“They rode over a stretch of cobblestones, down a muddy ramp and through a tunnel that led to the concrete track of the arena. Bidot led the exhausted troupe into the arena and made a furious surge with the aim of soloing to the finish. Unable to sustain the effort, the four pursuers quickly brought Bidot to heel. The lap bell sounded. De Waele was the first to move. He led out, followed by Louyet. Pancera swept around them and moved high up the banked slope of the track. Opperman followed. Two hundred metres from the line, Opperman unwound his sprint. He flew from Pancera’s wheel, charging down the slope with enough momentum to pull to the front. Opperman tore across the line, narrowly missing a group of spectators who had rushed onto the track. He had won. Forty thousand spectators suddenly transformed into ‘a mob of yelling lunatics.’”
It would be wrong to say that few remember Hubert Opperman today, his 1928 Tour de France having achieved a kind of lasting fame. Phil Keoghan’s Le Ride sought to recreate the events of 1928 eighty-five years on. David Coventry’s The Invisible Mile used the race as a vehicle to explore René Girard’s ideas on mimetic desire. Mostly, though, Opperman is reduced to that one race, even by those aware of his other cycling achievements and of his post-cycling career in politics.
Daniel Oakman opens Opperman’s story out, taking the reader through the different phases of his life. As well as the stories of his two Tours de France – after 1928 he returned to the race in 1931, as part of a mixed Swiss-Australian team that included future Year record holder Ossie Nicholson – Oakman covers the important Bol d’Or and Paris-Brest-Paris victories, as well as other road races both in Europe and Australia. Many of Opperman’s major place-to-place and endurance records are covered, most notably his Land’s End to John o’Groats ride and his Freemantle to Sydney transcontinental ride.
Oakman also tells the story of Opperman’s eighteen years as Liberal Party member for Corio, and his two stints in the cabinet, as minister for transport and shipping and then as immigration minister, the years in the latter ministry resonating today, immigration once more to the fore in national and international politics. There’s also his post-politics career as a diplomat, Australia’s high commissioner to Malta.
Through all of this we get a picture of a man who won people over with ease. His dogged determination against the odds won admiration, his charisma off the bike won hearts. Much of the latter had been honed in Australia, where he’d been a front man – brand ambassador – for Malvern Cycles, touring the country and talking about cycling in theatres and town halls.
Beneath the surface, though, there was another side to the man, one rarely seen in public:
“Ambition and humility are unlikely bedfellows. Although Opperman was essentially a modest man and he publicly demurred when people spoke of him as one of the greatest cyclists in the world, he struggled to cope with criticism. For all his apparent toughness, he could be surprisingly insecure. He still bridled at the suggestion that his preparations and planning for his big records were too elaborate, too commercial, too controlled, or too theatrical to be real measures of sporting achievement. He paid attention to those same rivals who said he was only an ‘unpaced plodder’ and afraid to race, not because he disliked the handicap system, but because he feared events over which he had limited control. In some ways, they spoke more loudly to him than nearly two decades of breathless praise from the nation. These were the whispers that drove him on. He rode on fury.”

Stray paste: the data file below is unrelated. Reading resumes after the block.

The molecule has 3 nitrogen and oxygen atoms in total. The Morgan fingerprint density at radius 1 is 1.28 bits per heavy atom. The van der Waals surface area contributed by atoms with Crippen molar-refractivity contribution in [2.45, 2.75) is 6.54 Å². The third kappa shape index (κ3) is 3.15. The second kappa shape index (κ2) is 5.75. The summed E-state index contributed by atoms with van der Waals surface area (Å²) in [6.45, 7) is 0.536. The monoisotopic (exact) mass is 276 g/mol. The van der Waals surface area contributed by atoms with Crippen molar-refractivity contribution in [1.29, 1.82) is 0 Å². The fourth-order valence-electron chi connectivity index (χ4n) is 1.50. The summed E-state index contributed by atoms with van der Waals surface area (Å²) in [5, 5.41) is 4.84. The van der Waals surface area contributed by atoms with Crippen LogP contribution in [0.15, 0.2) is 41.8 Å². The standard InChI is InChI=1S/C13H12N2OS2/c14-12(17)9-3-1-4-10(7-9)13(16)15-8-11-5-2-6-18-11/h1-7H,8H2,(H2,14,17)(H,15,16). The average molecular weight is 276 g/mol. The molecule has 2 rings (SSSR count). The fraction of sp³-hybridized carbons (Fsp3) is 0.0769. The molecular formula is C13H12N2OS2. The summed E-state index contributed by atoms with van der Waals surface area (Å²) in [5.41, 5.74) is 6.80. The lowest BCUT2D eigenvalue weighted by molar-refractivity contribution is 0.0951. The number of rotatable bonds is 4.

The insecurity wasn’t really be a surprise, Opperman having had a somewhat peripatetic childhood, farmed out among relatives:
“Materially the Opperman children may have been poor, but they were warm and well-fed. Their emotional needs received less attention. As a child Hubert suspected that his father often forgot all about him. Dolph and Bertha were not unloving, he believed, but there were ‘no great demonstrations of affection’. In turn, Hubert’s regular absences from his family may have contributed to this lack of intimacy or closeness. His devotion to his father, however, was unconditional.”
The effects of such an upbringing can be seen throughout Opperman’s life. In the father figures he was drawn to, such as Malvern Star owner Bruce Small or the Liberal leader Robert Menzies. In the way Opperman could put the needs of others ahead of his own beliefs, such as in his work to reform the White Australia Policy despite his own contempt for the notion of multiculturalism. You could probably even attribute Opperman’s charisma to that childhood, his attempts to win the affection of his father, and others, ingraining in him the skills necessary to win others over.
While all of this is in Oppy, while Oakman brings these issues and more to the surface, the nature of sporting and political biographies means that Opperman himself – the man behind the myth – doesn’t really get much of a chance to show himself. We get told about about his charisma without ever really seeing it for ourselves. We can see that it can’t be doubted – look to the way the French fell in love with him or look to the way Australians fell in love with him – but I’m not sure if we ever get to see it with our own eyes. And Oakman’s telling of the story – the ease with which he condenses the sporting and political career without appearing to skimp on detail – does make you want to taste that charisma for yourself.
Near the end of the third act of his career, the diplomat’s years, Opperman received a letter from an old rival, Giuseppe Pancera, the man whose wheel he launched himself off to win Paris-Brest-Paris nearly four decades before:
“Do you remember our famous legs and our youthful vigour whilst cycling? After having cycled for miles and miles of kilometres, the admiration of beautiful ladies who wanted to possess a handsome athlete? Setting humanity on fire with our beautiful sport?”
Opperman was to the fore in Australia in establishing cycling’s place in the popular imagination and he played an important role in dragging European cycling into a new era. He rode in an age when the vagabonds of the road who had given life to the Tour and crafted its first era of legends finally usurped the aristocrats of the track, the years in which the prisoners of the road became the true kings of the pedal. With Oppy, Daniel Oakman affords us a chance not just to understand the man, but to gain new understanding of an era of cycling that still resonates today, as we divide our attentions between the hyperreality of the top end of the sport and the growing appeal of modern soloists riding transcontinental or challenging place-to-place records that once bore Opperman’s name. With Oppy, Daniel Oakman affords us a chance to remember what we never knew, to live again a time when cycling had the power to set humanity on fire.